BUENOS AIRES–Argentina lodged a complaint against Ghana with the International Tribunal for the Law of the Sea Wednesday, demanding that the West African country immediately release an Argentine navy training vessel seized last month in a dispute with creditors.
The complaint comes a week after a tense showdown at the Ghanaian port of Tema, where Argentine sailors drew their guns to prevent port workers from boarding the ship and moving it to a more remote berth.
The tall ship ARA Libertad set sail in June to visit ports in the South Atlantic, Caribbean, Europe and Africa with 326 people aboard, including guests from Brazil, Chile, Uruguay, Paraguay, Venezuela, Ecuador, Bolivia and South Africa. It was scheduled to return to Buenos Aires on Dec. 8.
But on Oct. 2, Ghana commercial court judge Richard Adjei-Frimpong ordered the 130-meter long ship held at port until Argentina honors U.S. judicial rulings won by Elliott Management Corp.’s NML Capital Ltd. in a dispute over Argentina’s defaulted bonds. Argentina will have to put up a $20 million bond to secure the ship’s release, according to the judge.
Ghana has “violated international law protecting the immunity of warships,” Argentine Foreign Minister Hector Timerman said Wednesday. Argentina is demanding that “Ghana provide indemnity for the damages produced and publicly apologize,” Mr. Timerman said.
The International Tribunal for the Law of the Sea in Hamburg, Germany, formed in 1996, is charged with settling disputes under the United Nations’ Convention on the Law of the Sea.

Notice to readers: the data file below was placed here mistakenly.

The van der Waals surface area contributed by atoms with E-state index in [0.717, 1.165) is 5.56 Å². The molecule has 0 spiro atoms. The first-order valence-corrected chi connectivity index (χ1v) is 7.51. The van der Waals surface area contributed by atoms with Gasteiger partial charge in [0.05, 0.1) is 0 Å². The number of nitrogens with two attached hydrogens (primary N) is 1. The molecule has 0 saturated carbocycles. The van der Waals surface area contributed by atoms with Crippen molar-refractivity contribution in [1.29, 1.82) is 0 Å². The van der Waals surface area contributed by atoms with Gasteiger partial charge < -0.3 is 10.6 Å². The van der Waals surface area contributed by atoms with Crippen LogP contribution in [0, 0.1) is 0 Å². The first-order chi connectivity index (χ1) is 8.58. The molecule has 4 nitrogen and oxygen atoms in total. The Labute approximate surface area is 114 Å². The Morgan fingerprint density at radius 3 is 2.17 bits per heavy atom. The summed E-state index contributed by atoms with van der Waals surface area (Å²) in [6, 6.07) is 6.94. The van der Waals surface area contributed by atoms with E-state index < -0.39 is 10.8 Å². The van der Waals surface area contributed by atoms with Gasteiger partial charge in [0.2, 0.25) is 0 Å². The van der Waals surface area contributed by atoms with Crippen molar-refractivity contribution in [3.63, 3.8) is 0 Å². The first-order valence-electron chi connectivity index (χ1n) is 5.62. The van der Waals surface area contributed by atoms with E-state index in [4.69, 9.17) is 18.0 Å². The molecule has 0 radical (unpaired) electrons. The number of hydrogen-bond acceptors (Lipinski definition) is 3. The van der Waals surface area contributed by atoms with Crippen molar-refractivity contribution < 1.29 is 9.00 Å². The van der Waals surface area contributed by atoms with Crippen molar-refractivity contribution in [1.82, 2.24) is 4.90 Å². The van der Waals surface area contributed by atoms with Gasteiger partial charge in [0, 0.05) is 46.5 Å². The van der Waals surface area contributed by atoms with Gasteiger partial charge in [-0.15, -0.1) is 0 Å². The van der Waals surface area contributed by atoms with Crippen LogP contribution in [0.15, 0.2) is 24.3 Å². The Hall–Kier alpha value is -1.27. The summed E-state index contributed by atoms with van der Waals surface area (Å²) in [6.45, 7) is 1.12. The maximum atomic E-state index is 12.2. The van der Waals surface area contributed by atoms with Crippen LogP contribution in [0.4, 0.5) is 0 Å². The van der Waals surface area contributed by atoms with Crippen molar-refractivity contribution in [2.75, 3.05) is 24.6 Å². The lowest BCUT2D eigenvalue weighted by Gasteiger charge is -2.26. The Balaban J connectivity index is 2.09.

In a statement Wednesday, the tribunal said that Argentina had asked that Ghana “unconditionally enable the Argentine warship Frigate ARA Libertad to leave the Tema port and the jurisdictional waters of Ghana and to be resupplied to that end.” A hearing will be held at “the earliest possible date,” according to the statement.
The case at the Hamburg tribunal is only the latest chapter in a long legal saga stemming from Argentina’s massive sovereign default in 2001. About 93% of the defaulted bonds were tendered in 2005 and 2010, but a few holdouts turned their noses up at the deal that offered just 33 cents on the dollar and have dogged Argentina in courts across the globe to collect the full value of the bonds.
NML Capital Ltd. has a court order saying it is still owed $1.6 billion and a U.S. appeals court in late October ordered Argentina to begin paying NML and the other holdouts alongside the rest of its creditors. A spokesman for NML, which is controlled by U.S. hedge fund billionaire Paul Singer, declined to comment.
Federal Judge Thomas Griesa in New York is hammering out the details on how such payments must be made.
In the meantime, the captain of the ARA Libertad and a skeleton crew of 44 are marooned on the ship without any electricity or water hookup from shore. Ghanaian port authorities unplugged the services last week, complaining that the ship is causing a major backup at the port and needs to be moved away from the main dock.
Argentina’s defense ministry has called the attempt to board the ship and move it as a “clear violation of our sovereignty and a hostile act.”
The armed crew has been ordered by Argentina’s defense ministry to block any attempt to board the ship.
-By Shane Romig. (c) 2012 Dow Jones & Company, Inc.
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